A Maya top with a tulip hem

Back in March, Lori posted about the Burda wrap blouse she’d made:

I liked the edge detail and added it to my sewing queue for this summer. But when it got to the top of the list, I decided I didn’t like the angled edge, and wanted something rounder.

Asking Google, I got 2 different designs: The rounded tulip hem starts either under the arm or at the shoulder. And sometimes the tulip is the front and sometimes in the back.

I quickly found a Grainline Scout Tee hack with a tulip hem starting at the shoulder by Laglov. And another by Katie of What Katie Sews with the hem starting at the bottom of the arm hole.

I’ve made several scout tees and have had some fitting problems with them. I’ve had better fitting luck with Marilla Walker’s Maya top pattern, so I decided to use that as my base pattern. And I like the hem coming from the shoulder rather than the arm hole. I also thought it might be interesting to make the top reversible, so I can wear the tulip hem in either the front or the back.

To make the top reversible, I used the front pattern piece for the back of the blouse (the front and the back pattern pieces are the same except for the neckline). For the front, I cut 2 pieces that would overlap when sewn:

Drawing the hem curve was a bit tricky as my french curve ruler isn’t long enough — I did it free-style and smoothed it out with my ruler. My ruler is almost long enough to draw the under-the-arm-hole hem, so that would have been an easier hack.

I made a muslin, because I wasn’t very sure about my curve, especially the start point on the shoulder. I also wanted to see if the top worked if I wore it backwards (it did!). I made some changes to the curve and the start point and then went on to the next issue: how to sew the curved hem. The fabric I choose is a white Nani Iro double gauze with painted-on metallic dots ( from Stone Mountain & Daughter Fabrics.)

I wanted a 1/4″ hem if possible. After failing with several different methods — self-made bias tape (too thick), double fold using the narrow rolled hem attachment on my sewing machine (couldn’t get a smooth edge on the curve), hand-sewn narrow rolled hem (I really wanted machine top stitching along the edge) — I remembered my roll of white Hug Snug. It’s a thin, 5/8″ wide, rayon seam binding and to my delight it’s the same color and sheen as the metallic dots in the fabric. (Well, no one will see it, but I’ll know!)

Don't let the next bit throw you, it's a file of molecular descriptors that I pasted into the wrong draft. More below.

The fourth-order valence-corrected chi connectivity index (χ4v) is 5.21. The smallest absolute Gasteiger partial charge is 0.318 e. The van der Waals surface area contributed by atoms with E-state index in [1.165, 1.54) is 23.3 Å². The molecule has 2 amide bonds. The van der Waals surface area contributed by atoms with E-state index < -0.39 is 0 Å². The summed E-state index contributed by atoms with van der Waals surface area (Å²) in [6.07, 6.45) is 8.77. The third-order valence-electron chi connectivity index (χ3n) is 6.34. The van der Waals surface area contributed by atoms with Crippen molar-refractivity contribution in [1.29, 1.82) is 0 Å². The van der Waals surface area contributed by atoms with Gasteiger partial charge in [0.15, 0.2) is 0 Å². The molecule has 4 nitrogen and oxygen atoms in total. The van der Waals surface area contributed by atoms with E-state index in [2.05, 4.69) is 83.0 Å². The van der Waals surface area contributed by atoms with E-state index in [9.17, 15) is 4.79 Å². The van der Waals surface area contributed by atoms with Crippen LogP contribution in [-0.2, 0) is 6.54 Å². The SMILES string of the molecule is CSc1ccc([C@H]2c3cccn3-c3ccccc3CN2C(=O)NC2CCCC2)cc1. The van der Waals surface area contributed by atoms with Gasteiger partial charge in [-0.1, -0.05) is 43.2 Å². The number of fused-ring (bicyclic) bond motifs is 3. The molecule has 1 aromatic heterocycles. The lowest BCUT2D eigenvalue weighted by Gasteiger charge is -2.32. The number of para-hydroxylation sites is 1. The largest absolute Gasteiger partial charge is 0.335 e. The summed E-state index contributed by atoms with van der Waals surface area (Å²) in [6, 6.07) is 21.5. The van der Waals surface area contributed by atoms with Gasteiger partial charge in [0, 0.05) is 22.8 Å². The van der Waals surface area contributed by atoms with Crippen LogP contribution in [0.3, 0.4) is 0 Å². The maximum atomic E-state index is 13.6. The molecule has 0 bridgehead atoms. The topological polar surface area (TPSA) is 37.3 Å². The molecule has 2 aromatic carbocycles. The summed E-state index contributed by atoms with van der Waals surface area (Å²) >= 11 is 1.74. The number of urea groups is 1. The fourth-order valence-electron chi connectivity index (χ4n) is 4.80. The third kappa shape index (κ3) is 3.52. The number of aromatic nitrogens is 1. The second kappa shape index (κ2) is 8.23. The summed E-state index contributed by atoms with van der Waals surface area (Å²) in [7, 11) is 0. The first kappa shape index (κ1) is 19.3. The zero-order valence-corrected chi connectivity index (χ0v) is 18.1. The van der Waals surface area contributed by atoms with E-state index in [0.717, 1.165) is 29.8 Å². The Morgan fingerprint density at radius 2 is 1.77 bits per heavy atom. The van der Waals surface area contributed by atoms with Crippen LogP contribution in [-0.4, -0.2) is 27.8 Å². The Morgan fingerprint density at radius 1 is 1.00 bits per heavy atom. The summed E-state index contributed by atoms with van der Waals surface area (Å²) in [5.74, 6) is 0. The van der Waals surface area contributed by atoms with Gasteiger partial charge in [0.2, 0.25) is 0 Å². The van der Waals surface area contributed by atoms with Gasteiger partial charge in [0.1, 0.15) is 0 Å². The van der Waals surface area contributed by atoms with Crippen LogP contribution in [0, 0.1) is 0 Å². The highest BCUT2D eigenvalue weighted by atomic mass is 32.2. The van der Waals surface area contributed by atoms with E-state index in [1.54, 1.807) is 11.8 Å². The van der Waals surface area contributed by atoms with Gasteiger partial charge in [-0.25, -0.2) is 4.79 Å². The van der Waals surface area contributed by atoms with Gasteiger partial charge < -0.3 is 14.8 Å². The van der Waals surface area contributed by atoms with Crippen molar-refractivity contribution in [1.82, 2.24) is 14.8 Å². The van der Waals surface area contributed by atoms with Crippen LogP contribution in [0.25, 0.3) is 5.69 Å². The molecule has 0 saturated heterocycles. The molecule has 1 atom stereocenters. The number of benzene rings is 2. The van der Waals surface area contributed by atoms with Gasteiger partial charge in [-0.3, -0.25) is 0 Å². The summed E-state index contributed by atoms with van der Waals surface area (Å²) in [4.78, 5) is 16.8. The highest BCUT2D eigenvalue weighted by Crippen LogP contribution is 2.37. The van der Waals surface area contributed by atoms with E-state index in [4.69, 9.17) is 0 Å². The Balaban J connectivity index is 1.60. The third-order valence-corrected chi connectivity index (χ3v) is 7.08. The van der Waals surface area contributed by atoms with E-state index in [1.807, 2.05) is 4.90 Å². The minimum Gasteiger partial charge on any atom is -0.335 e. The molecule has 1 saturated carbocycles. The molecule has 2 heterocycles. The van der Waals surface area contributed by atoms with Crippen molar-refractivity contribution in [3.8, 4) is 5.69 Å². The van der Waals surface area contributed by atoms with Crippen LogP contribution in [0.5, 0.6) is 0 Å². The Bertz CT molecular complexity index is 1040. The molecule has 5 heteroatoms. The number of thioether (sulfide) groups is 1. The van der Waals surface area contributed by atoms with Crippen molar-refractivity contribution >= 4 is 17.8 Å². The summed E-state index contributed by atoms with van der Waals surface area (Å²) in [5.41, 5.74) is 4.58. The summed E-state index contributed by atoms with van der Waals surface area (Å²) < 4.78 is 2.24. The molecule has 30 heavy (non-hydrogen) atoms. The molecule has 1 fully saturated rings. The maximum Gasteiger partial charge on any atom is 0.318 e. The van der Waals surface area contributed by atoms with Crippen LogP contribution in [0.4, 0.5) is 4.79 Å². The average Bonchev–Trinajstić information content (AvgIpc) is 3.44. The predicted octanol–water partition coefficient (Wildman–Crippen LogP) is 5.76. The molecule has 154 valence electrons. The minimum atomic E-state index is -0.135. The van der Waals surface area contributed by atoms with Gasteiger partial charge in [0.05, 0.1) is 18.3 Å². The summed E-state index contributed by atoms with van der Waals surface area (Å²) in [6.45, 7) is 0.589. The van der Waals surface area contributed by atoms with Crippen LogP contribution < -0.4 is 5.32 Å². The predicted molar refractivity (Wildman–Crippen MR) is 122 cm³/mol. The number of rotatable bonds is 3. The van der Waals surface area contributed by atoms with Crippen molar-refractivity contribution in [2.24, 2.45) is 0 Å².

I attached it like bias tape — sewing to the right side of the fabric with a 3/8″ seam, clipping the curve as close to the stitching as possible with my pinking bladed rotary cutter (much easier on my hands than pinking shears), turning & pressing the hug snug to the wrong side, then stitching down from the right side. The hug snug presses really well!

Now I thought I had all hard bits solved and was ready to sew! I basted the 2 front pieces together at the shoulder and neckline, and then sewed the top up as if the front was one piece. I liked my hug snug hem so much that I did the back hem, sleeves and neckline the same way.

And here it is:

After wearing the top, I see that the weight of the tulip hem side pulls it down a bit, so it’s good I made a deeper neckline for the back (or front if worn reversed). I don’t have a white short sleeve top for summer, so this fills a hole in my closet!

Thanks for reading!

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